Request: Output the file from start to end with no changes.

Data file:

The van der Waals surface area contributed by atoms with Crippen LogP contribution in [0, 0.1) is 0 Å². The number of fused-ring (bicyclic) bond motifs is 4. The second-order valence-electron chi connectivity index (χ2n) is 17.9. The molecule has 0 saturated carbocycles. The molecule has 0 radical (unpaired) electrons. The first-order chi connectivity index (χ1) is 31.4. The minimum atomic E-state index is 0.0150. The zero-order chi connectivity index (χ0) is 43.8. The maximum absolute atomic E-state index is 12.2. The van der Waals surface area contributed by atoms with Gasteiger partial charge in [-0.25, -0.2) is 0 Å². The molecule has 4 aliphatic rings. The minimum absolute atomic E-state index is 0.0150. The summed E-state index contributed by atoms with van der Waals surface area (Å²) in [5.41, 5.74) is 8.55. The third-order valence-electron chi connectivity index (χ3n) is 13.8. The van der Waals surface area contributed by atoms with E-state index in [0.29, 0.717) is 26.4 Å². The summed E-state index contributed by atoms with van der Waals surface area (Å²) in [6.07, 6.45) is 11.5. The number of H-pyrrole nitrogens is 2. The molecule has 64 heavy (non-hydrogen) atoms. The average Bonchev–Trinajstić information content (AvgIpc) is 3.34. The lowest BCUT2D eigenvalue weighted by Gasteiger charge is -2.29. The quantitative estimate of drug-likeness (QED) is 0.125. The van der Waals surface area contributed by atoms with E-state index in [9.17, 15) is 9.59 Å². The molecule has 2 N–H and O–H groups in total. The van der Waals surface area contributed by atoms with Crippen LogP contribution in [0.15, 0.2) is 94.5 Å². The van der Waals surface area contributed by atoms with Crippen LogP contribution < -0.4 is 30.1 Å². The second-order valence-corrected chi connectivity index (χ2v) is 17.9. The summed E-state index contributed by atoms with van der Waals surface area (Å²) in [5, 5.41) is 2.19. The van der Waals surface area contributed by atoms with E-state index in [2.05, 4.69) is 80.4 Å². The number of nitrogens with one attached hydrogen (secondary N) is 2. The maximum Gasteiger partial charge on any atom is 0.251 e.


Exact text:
The van der Waals surface area contributed by atoms with Crippen LogP contribution in [0, 0.1) is 0 Å². The number of fused-ring (bicyclic) bond motifs is 4. The second-order valence-electron chi connectivity index (χ2n) is 17.9. The molecule has 0 saturated carbocycles. The molecule has 0 radical (unpaired) electrons. The first-order chi connectivity index (χ1) is 31.4. The minimum atomic E-state index is 0.0150. The zero-order chi connectivity index (χ0) is 43.8. The maximum absolute atomic E-state index is 12.2. The van der Waals surface area contributed by atoms with Gasteiger partial charge in [-0.25, -0.2) is 0 Å². The molecule has 4 aliphatic rings. The minimum absolute atomic E-state index is 0.0150. The summed E-state index contributed by atoms with van der Waals surface area (Å²) in [5.41, 5.74) is 8.55. The third-order valence-electron chi connectivity index (χ3n) is 13.8. The van der Waals surface area contributed by atoms with E-state index in [0.29, 0.717) is 26.4 Å². The summed E-state index contributed by atoms with van der Waals surface area (Å²) in [6.07, 6.45) is 11.5. The number of H-pyrrole nitrogens is 2. The molecule has 64 heavy (non-hydrogen) atoms. The average Bonchev–Trinajstić information content (AvgIpc) is 3.34. The lowest BCUT2D eigenvalue weighted by Gasteiger charge is -2.29. The quantitative estimate of drug-likeness (QED) is 0.125. The van der Waals surface area contributed by atoms with E-state index in [9.17, 15) is 9.59 Å². The molecule has 2 N–H and O–H groups in total. The van der Waals surface area contributed by atoms with Crippen LogP contribution in [0.15, 0.2) is 94.5 Å². The van der Waals surface area contributed by atoms with Crippen LogP contribution < -0.4 is 30.1 Å². The second-order valence-corrected chi connectivity index (χ2v) is 17.9. The summed E-state index contributed by atoms with van der Waals surface area (Å²) in [5, 5.41) is 2.19. The van der Waals surface area contributed by atoms with E-state index in [2.05, 4.69) is 80.4 Å². The number of nitrogens with one attached hydrogen (secondary N) is 2. The maximum Gasteiger partial charge on any atom is 0.251 e.